For me, that was a real stage from Canada. You had everything— drops, wood skinnys, little jumps, and a high-speed section. I tried some stuff that I would never try if I were not racing. I have pushed my limits, and I didn’t remember how hard it is to race day in and day out for so many days. Compared to the Trans Provence, the trails are much more technical. You have to commit, so it’s very demanding physically and mentally.—Pauline Dieffenthaler (FRA) Open Women, currently in 7th overall
Dipping straight into Canyon Creek, a signature trail that runs along the edge of the canyon with a raging creek 200m below, double track gave riders plenty of room to check out the views before gaining speed down the wide-open trail.
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Someone caught me on Stage 3, but it motivated me to push through the final climb. You wanted to put your head down and grind, but you couldn’t forget the gigantic chasm to your right.—Sadhu Lower (Sedona, Ariz.) Open Men.
Let's take things down a notch. Stage 3 finish on Day 4 of the Trans BC Enduro in Golden B.C.
The transition through Moonrackers meandered through the roots of cross country mountain biking in Golden, B.C. from the late 1990’s when old Nordic ski trails were resurrected into mountain bike trails. Smooth, flowy singletrack passed by Cedar Lake with a Canadian-built rope swing that enticed some of the volunteers to abandon their jobs and play in the water. True to form, the last stage was a ripping run down Gold Rush Descent and a short pedal back to town where cold kegs were tapped in preparation for the rush of racers who were ready to party at 2 p.m. after the shortest day of the week— 30 kilometers, 727m of climbing and 2,036m of descending.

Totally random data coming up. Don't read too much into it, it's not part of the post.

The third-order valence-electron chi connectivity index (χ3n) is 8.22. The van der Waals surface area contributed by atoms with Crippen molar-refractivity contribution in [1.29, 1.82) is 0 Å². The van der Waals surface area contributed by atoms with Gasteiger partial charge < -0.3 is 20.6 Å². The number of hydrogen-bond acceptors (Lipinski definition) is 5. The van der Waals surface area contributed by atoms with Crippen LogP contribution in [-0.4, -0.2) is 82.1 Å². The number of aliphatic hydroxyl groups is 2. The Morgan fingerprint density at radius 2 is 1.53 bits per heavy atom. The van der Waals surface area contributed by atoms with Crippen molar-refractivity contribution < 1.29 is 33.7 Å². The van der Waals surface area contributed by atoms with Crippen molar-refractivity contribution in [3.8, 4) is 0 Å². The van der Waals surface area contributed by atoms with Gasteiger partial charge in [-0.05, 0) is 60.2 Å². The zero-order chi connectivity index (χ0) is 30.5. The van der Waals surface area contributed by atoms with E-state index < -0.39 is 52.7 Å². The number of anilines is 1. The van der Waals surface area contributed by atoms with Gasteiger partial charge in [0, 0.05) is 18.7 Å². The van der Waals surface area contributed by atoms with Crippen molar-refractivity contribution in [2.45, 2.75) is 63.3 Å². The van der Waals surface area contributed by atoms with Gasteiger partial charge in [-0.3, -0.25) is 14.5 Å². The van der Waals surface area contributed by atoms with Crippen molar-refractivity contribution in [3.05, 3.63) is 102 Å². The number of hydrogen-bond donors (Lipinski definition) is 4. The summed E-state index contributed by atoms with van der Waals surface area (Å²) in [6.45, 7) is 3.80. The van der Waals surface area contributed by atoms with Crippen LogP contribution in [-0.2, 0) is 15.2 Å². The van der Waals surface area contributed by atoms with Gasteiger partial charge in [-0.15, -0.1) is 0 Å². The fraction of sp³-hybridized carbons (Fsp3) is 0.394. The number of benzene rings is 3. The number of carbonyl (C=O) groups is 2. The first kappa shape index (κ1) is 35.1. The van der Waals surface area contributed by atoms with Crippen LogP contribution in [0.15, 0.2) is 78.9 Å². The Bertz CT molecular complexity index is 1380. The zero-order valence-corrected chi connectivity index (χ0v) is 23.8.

Jerome Clementz extended his lead to 50 seconds ahead of Remi Gauvin (CAN) after day four in Open Men. Pete Ostroski (USA) tied with Gauvin for the day and solidified his third place overall by 1:18. Casey Brown (CAN) continues her consistent streak, winning three out of four stages. Brown keeps a strong lead over ALN (CAN) and Emily Slaco (CAN), before heading onto home turf for the final two days. And let’s not forget the Masters Men 40+ category. According to Patterson, it has been an EWS caliber field out there. Rene Wildhaber (SUI) has been leading the charge ahead of Cesar Gairin (ESP) and Rich Marshal (Golden, B.C.) throughout the week.
Full results can be found HERE. Check out video action from Day 3 — Golden.
About Megan Rose — Megan has been riding and racing bikes all over the world for 13 years and organizing bike events for the past six years. She splits her time between British Columbia, Canada, and New Zealand, running the BC Enduro Series and the new Trans BC for 2016, and running the Trans NZ race. Over the past two years, Megan has personally raced in over 24 enduro races, timed over 58 days worth of enduro races, and personally organized 22 enduro races. Megan and her team look forward to bringing you the best of the best from all of these perspectives.
About Stages Cycling — Stages Cycling LLC, based in Boulder, CO, launched the Stages Power meter at Interbike in September 2012. The new Stages Power meter immediately made waves for the power measurement category in all disciplines of cycling, including enduro, where the sport's top pros collect and trust its data for training and racing. Since the brand has expanded into the commercial and home fitness category with the SC3 commercial indoor cycling bike, with groundbreaking features including; CarbonGlyde featuring Gates CarbonDrive, SprintShift, FitLoc, RoadBar and, of course, the Stages Power meter.